“The Advocate” Through The Decades: From Before Stonewall Into The Digital Age

"The Advocate was the voice of 'we'—that was the gay story from our voice."

Since its launch as a local gay newsletter in January 1967, The Advocate has been the publication of record for the LGBT community. At a time when mainstream media wouldn’t tell our stories or report on our issues, it was a lifeline that informed and united.

As the magazine heads into its 50th year in publication, Logo is saluting The Advocate at this year’s Trailblazer Honors. Below, we take a look back at the history of the magazine and some of the seminal issues and people who have appeared in its pages.

Watch Trailblazer Honors, June 25 at 8/7c, on Logo and VH1

The Early Years

It’s hard for young LGBT to fathom, but when the Advocate began, receiving a gay magazine in the mail was a dangerous prospect. As former editor-in-chief Anne Stockwell explains, the issues would be mailed in plain brown wrappers. “You could be arrested, you could lose your job… you had such a burden when you began to even feel you were different.”


Not very long ago, says Stockwell, to acknowledge you were gay meant acknowledging all those horrible things people said were being said about you.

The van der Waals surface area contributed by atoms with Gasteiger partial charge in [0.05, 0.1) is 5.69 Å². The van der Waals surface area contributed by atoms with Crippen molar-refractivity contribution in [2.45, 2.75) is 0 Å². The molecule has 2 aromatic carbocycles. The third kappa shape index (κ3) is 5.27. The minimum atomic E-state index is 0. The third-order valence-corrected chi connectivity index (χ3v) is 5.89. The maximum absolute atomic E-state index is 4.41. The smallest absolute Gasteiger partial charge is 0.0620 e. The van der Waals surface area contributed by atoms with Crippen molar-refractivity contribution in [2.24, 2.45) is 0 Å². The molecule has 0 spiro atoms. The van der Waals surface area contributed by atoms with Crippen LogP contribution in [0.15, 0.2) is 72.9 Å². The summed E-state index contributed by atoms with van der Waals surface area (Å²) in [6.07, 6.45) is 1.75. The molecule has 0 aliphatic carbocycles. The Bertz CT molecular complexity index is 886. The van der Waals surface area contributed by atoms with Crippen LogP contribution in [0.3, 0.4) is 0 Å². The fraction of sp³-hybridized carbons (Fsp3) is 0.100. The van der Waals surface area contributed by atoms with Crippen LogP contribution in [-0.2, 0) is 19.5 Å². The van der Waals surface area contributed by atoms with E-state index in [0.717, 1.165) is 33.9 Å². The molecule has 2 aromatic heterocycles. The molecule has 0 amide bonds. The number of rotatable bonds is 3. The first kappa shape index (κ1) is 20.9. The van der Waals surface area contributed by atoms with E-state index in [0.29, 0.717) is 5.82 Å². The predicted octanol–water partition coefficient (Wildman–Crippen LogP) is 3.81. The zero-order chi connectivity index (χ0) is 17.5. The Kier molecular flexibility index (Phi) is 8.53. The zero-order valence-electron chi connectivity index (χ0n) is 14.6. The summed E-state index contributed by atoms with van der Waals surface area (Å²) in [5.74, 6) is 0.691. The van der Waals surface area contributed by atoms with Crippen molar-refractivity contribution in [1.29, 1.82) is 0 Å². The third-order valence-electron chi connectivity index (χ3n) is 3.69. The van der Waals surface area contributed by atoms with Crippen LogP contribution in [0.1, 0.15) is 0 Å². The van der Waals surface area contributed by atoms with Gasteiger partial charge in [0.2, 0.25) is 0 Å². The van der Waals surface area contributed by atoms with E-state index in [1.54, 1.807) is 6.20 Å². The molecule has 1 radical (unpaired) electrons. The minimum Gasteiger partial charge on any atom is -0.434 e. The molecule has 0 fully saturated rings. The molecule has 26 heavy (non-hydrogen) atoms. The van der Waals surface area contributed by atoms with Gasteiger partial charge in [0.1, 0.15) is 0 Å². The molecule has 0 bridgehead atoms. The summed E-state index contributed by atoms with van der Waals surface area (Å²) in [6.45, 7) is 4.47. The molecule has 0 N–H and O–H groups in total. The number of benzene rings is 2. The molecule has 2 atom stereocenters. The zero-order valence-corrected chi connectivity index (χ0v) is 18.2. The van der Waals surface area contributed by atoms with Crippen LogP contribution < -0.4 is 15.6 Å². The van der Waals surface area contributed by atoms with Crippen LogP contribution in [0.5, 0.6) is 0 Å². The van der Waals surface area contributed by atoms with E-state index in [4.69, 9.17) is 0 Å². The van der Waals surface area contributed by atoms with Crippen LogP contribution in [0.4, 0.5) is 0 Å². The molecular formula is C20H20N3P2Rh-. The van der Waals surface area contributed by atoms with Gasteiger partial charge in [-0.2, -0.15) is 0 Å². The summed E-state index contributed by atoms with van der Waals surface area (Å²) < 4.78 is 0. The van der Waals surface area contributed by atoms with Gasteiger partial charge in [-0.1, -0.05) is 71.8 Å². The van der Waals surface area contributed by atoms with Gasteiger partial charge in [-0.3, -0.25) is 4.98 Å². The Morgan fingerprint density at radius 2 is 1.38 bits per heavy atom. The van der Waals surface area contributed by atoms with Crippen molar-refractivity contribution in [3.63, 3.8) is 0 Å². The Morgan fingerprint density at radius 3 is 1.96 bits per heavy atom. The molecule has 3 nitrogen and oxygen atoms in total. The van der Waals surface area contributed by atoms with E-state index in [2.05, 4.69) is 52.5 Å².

The Advocate was the voice of ’we’—that was the gay story from our voice,” she adds. “The place where it was proven—in black and white—that we we existed, we were proud, we were fascinating and our community was worth knowing.”


The Advocate debuted two years before the Stonewall riots, and reported on them dutifully.

“The police behaved, as is usually the case when they deal with homosexuals, with bad grace, and were reproached by “straight” onlookers,” wrote Dick Leitsch, then president of the New York Mattachine Society. “Pennies were thrown at the cops by the crowd, then beer cans, rocks, and even parking meters. The cops retreated inside the bar, which was set afire by the crowd.”

Leitsch’s report undercovered some interesting tidbits:

* The day after the riots, Stonewall staffers discovered the police had taken all the money from the cigarette machine, the jukebox, the cash register and the safe. They even pilfered the bartender’s tip jar.

* Straight tourists and students walking through the West Village joined in the protest. “When they were told that homosexuals were protesting the closing of a gay club, they’d become very sympathetic, and stayed to watch or to join in… One middle-aged lady with her husband told a cop that he should be ashamed of himself.”

* The protest reportedly began in a “pleasant and jovial mood,” but turned ugly when more than a hundred police officers were brought in to disburse the crowd. “Some of the cops began to become very nasty and started trouble. One boy, evidently a discus thrower, reacted by bouncing garbage can lids nearly off the helmets of the cops. Others set garbage cans ablaze.”



Jeff Yarbrough, Advocate editor-in-chief from 1992 to 1996 says the AIDS epidemic defined his career path. “I took the job for one reason,” he says in the clip above. “Because my friends were dying—or they were dead. I needed a platform to do something.”